Freelancers are often on their own when it comes to security, both physical and digital, but there are many helpful resources. Help on many topics is available in the resources listed below, and even more are included in these GIJN resource pages:
Safety and Security
Emergency Aid for Journalists
Working with Your Employer
A first safety step for freelancers should be to see what your publisher will do. For risky assignments insurance may be advisable. Ask whether you are covered under the publisher’s plan. If you are covered, that’s great, but there are some important nuances to check on.
The investigative team behind a story in The Washington Post that focused on two military helicopters that roared over demonstrators in Washington, DC on June 1 shared the exploratory scripts used to analyze and visualize flight data for the aircraft which monitored protesters in the city that day.
The Global Investigative Journalism Network condemns attacks by law enforcement on journalists in the US covering protests of the police killing of George Floyd. “The attacks on, and intimidation of, journalists legitimately covering protests and social unrest in the US are unconstitutional and unlawful,” stated the executive committee of the GIJN Board of Directors. “These attacks… threaten the very core of a free and democratic society.”
The New York Times’ Privacy Project highlighted the alarmingly unregulated activity of location data companies collecting data from millions of smartphone users. As the coronavirus pandemic sheds further light on the uses and misuses of location tracking, here’s a deeper look at the project that visualized phones being tracked around the US, from the Pentagon and the White House to the streets of San Francisco.
Italy’s first center for investigative reporting was created in 2012 with very little resources. Since then it has become a well-established player in the Italian media landscape. The group has grappled with financial challenges, threats, and intimidation, but have big plans for the future. Michele Barbero profiled Investigative Reporting Project Italy for GIJN.
Throughout history, whistleblowers have played an important role in bringing corruption, fraud, waste, and other improprieties to light worldwide. But journalists face serious challenges in doing this kind of reporting, especially when it involves world leaders and the federal intelligence community.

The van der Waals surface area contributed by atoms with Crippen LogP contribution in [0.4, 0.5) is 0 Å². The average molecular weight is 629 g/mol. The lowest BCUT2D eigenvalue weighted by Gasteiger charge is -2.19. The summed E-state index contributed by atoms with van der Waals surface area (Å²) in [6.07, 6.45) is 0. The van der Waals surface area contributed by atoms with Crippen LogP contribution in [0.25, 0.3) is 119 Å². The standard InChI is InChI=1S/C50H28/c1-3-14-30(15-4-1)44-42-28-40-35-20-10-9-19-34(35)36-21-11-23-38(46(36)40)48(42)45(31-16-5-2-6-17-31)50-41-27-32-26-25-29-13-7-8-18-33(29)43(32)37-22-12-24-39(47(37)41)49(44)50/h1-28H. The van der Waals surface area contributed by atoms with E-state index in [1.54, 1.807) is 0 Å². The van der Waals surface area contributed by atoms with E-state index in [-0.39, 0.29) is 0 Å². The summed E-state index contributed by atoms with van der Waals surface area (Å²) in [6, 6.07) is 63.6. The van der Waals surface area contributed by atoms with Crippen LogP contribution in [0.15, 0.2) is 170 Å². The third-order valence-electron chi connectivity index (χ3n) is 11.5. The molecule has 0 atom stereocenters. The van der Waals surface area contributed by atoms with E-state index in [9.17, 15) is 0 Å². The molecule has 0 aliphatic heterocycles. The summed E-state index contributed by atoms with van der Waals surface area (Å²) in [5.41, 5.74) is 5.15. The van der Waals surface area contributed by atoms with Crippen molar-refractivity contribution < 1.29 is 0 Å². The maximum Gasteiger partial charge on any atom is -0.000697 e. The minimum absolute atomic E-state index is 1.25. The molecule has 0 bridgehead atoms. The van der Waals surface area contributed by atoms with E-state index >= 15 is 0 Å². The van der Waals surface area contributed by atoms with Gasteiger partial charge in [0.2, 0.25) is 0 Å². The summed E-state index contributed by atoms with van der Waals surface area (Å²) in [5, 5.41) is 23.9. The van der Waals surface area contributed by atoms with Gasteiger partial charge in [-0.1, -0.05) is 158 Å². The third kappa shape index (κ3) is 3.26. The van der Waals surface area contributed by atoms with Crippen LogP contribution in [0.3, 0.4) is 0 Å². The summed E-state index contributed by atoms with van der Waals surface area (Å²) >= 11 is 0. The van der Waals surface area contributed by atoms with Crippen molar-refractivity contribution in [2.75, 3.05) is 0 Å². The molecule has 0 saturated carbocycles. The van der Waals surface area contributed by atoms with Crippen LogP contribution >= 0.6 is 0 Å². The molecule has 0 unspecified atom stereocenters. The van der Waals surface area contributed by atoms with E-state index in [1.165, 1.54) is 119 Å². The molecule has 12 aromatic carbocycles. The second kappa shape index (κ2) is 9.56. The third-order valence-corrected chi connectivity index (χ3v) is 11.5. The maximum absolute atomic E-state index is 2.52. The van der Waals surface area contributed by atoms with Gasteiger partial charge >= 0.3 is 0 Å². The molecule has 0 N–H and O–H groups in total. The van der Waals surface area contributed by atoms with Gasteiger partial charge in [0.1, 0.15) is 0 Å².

GIJN asked investigative journalists around the world to look ahead at what’s in store for 2020. Here are the trends, key forces, and challenges they expect will affect investigative and data journalism in the coming year, as well as the new skills and approaches we should be thinking about.
Journalists for the Daily Trust in Nigeria told the Committee to Protect Journalists that the military conducted forensic searches on their computers and mobile phones following the publication of a story about a military operation. CPJ’s Jonathan Rozen writes that these raids are emblematic of a global trend of law enforcement seizing journalists’ phones and computers — some of their most important tools.
Getting information from official or unofficial sources lies at the heart of investigative journalism. This section of the GIJN/NAJA guide covers:
How to make official requests for information
How to work with whistleblowers
How to protect yourself
Using Access Laws to Get Information
Information laws are key prying devices in the investigative toolkit. However, the unique legal status of Indigenous governmental bodies may result in unique challenges when pursuing open information requests with these entities. The freedom of information laws of the United States and Canada do not cover tribal nations and few tribes have adopted their own access laws. There are also nuances in national laws.
If you’re like most people, there are bits of information about you scattered around the internet. These breadcrumbs can be used to “dox” journalists, which is when malicious actors track down and share private information. Here’s how to dox yourself and safeguard your information before someone else can dox you.